Vignettes of a Traveler

Aaron A Schultz. Writer and Photographer

Category: bystander intervention

The Injustice of American Healthcare

Objects Are More Important Than People

“Of all the form of inequity, injustice in healthcare is the most shocking and inhumane,” Martin Luther King said 50 years ago.

Healthcare is not a privilege. It is a right. Speak up. Don’t be a bystander.

Despite spending the most per-capita on healthcare, the USA shows the lowest life expectancy and highest infant mortality rates.

In 1966 MLK said, "Of all the forms of inequity, injustice in healthcare is the most shocking and inhumane."

We have the worst healthcare system in the first world because our country thinks an object (money) is more important than a person. Ask yourself if this is your personal value. I doubt anyone of us feels that money is more important than a person. It’s cruel and uncaring. So why is this a national value?

Our American social-programming tells us that winning at the cost of others (losers) is “life.” I call bullshit.

In fact, we all know winning at the cost of others is bullshit. Having more more money than others isn’t winning–waking up everyday and having the tools to shape our life in an honorable, ethical, and compassionate way, now that’s a win. Nobody loses in this way of living, AND we all still maintain our power to choose.

But, the choice isn’t superficial, like Coke or Pepsi; our choices become meaningful,  impacting your mood and the well-being of others. Now that’s altruism; that’s being a good neighbor.

Competition Now an Illusion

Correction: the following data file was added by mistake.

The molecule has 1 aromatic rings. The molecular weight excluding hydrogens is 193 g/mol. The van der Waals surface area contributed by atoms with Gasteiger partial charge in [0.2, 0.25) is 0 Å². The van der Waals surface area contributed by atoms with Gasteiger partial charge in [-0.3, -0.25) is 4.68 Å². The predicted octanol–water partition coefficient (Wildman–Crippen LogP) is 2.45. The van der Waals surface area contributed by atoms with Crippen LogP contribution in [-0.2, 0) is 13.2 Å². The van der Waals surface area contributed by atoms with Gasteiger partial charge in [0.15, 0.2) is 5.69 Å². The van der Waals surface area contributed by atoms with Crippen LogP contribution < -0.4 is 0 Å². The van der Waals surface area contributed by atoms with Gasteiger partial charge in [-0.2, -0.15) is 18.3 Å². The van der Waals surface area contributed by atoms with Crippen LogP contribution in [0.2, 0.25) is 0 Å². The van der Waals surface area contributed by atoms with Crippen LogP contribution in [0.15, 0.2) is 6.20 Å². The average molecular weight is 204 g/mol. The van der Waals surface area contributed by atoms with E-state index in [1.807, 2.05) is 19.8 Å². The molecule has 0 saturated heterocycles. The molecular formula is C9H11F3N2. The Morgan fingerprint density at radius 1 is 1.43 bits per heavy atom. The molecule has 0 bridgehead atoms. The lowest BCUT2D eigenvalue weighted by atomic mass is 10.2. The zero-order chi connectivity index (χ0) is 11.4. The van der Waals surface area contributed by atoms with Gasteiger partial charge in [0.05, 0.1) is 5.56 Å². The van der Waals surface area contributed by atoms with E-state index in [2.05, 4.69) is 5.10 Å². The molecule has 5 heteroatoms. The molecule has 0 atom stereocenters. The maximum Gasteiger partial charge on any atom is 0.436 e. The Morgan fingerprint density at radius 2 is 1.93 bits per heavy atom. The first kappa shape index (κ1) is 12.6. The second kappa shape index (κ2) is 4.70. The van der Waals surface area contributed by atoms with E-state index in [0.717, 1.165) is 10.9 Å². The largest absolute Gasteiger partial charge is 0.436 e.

100, 200, or 1000 years ago, humans competed fiercely. Back then, most people lived to the age of 35 or 40. Up to fifty percent of children didn’t make it to adulthood. Resources (food, money, education) were limited and seasonal.

However today, with a global food production surplus, low infant mortality rates (i.e. healthcare), and any pleasure we desire available to us (coffee, Spotify, massage, all-wheel drive), competition for resources becomes an illusion. Competition, an illusion, is packaged as an essential. We call this “free-market capitalism.”

Free-market capitalism’s sole purpose is to control resources. It does this by creating illusionary needs (I have no time), then selling a consumable product to fill that need (Krueger single-serve pods).

We call it a consumable because after we finish it, we throw it away, our life accessories disposable, destined for the dump.

There are many forms of capitalism, many systems of economics. Don’t let some politician or newscaster tell you otherwise. They are politicians and news casters, not economists. Politicians and newscasters feed us a distorted, politicized version of Econ 101 (freshman Econ). It takes people years to earn a PhD in this deeply nuanced social science. Here we see one way anti-intellectualism destroys our cultural unity, but that is another essay.

Healthcare Bystander

We have reached a point in human civilization where we no longer need to horde resources at the expense of others, competition now an illusion. There is plenty of food, money, and healthcare for everyone. We have a cure and a pill for just about everything. Heath is not a consumable, something we throw away, and it should not be sold as such.

One’s health has an intangible value, meaning we cannot assess it as a commodity like lumber or toothpaste, its true price immeasurable. Such things, like health, happiness, and freedom, live beyond the petty scope of capitalism, beyond baser things like money and competition. Health should never have a “price” attached.

So, why do some of us not have access? Why do drug and insurance companies keep raking in record profits?  Why should others sacrifice saving accounts or go bankrupt for something as essential and fixable as our health? If people are healthy in mind and body, they are healthy in spirit. If our society increased its overall health, we would see a MASSIVE boost to our GDP.